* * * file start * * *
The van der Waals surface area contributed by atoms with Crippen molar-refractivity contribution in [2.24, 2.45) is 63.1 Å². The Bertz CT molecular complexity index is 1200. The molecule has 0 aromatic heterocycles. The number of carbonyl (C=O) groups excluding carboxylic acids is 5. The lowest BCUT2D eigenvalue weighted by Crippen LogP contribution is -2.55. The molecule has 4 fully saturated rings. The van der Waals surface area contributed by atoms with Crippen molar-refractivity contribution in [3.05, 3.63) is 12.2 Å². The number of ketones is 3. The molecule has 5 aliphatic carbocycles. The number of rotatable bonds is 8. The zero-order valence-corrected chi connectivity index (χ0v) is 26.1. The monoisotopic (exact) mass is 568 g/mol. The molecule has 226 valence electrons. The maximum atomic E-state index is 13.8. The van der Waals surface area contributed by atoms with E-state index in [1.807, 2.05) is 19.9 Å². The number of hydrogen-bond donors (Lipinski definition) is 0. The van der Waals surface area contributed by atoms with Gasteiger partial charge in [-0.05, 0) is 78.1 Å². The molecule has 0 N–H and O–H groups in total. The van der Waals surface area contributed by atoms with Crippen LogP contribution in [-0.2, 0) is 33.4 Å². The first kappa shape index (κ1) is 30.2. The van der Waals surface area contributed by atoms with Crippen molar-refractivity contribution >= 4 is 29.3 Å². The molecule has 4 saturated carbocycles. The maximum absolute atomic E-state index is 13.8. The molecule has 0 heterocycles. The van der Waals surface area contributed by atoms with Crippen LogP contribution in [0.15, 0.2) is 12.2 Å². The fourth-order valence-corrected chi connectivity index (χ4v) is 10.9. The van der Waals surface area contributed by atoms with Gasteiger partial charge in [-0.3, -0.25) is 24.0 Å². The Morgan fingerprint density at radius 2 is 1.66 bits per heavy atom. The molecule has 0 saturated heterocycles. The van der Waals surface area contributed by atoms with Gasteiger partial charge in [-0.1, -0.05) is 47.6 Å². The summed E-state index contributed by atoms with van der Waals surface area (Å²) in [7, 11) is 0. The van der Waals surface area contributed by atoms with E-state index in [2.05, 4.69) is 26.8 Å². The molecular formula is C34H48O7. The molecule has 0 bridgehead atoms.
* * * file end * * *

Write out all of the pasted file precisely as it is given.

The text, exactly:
The van der Waals surface area contributed by atoms with Crippen molar-refractivity contribution in [2.24, 2.45) is 63.1 Å². The Bertz CT molecular complexity index is 1200. The molecule has 0 aromatic heterocycles. The number of carbonyl (C=O) groups excluding carboxylic acids is 5. The lowest BCUT2D eigenvalue weighted by Crippen LogP contribution is -2.55. The molecule has 4 fully saturated rings. The van der Waals surface area contributed by atoms with Crippen molar-refractivity contribution in [3.05, 3.63) is 12.2 Å². The number of ketones is 3. The molecule has 5 aliphatic carbocycles. The number of rotatable bonds is 8. The zero-order valence-corrected chi connectivity index (χ0v) is 26.1. The monoisotopic (exact) mass is 568 g/mol. The molecule has 226 valence electrons. The maximum atomic E-state index is 13.8. The van der Waals surface area contributed by atoms with E-state index in [1.807, 2.05) is 19.9 Å². The number of hydrogen-bond donors (Lipinski definition) is 0. The van der Waals surface area contributed by atoms with Gasteiger partial charge in [-0.05, 0) is 78.1 Å². The molecule has 0 N–H and O–H groups in total. The van der Waals surface area contributed by atoms with Crippen LogP contribution in [-0.2, 0) is 33.4 Å². The first kappa shape index (κ1) is 30.2. The van der Waals surface area contributed by atoms with Crippen molar-refractivity contribution >= 4 is 29.3 Å². The molecule has 4 saturated carbocycles. The maximum absolute atomic E-state index is 13.8. The molecule has 0 heterocycles. The van der Waals surface area contributed by atoms with Crippen LogP contribution in [0.15, 0.2) is 12.2 Å². The fourth-order valence-corrected chi connectivity index (χ4v) is 10.9. The van der Waals surface area contributed by atoms with Gasteiger partial charge in [-0.3, -0.25) is 24.0 Å². The Morgan fingerprint density at radius 2 is 1.66 bits per heavy atom. The molecule has 0 saturated heterocycles. The van der Waals surface area contributed by atoms with Gasteiger partial charge in [-0.1, -0.05) is 47.6 Å². The summed E-state index contributed by atoms with van der Waals surface area (Å²) in [7, 11) is 0. The van der Waals surface area contributed by atoms with E-state index in [2.05, 4.69) is 26.8 Å². The molecular formula is C34H48O7. The molecule has 0 bridgehead atoms.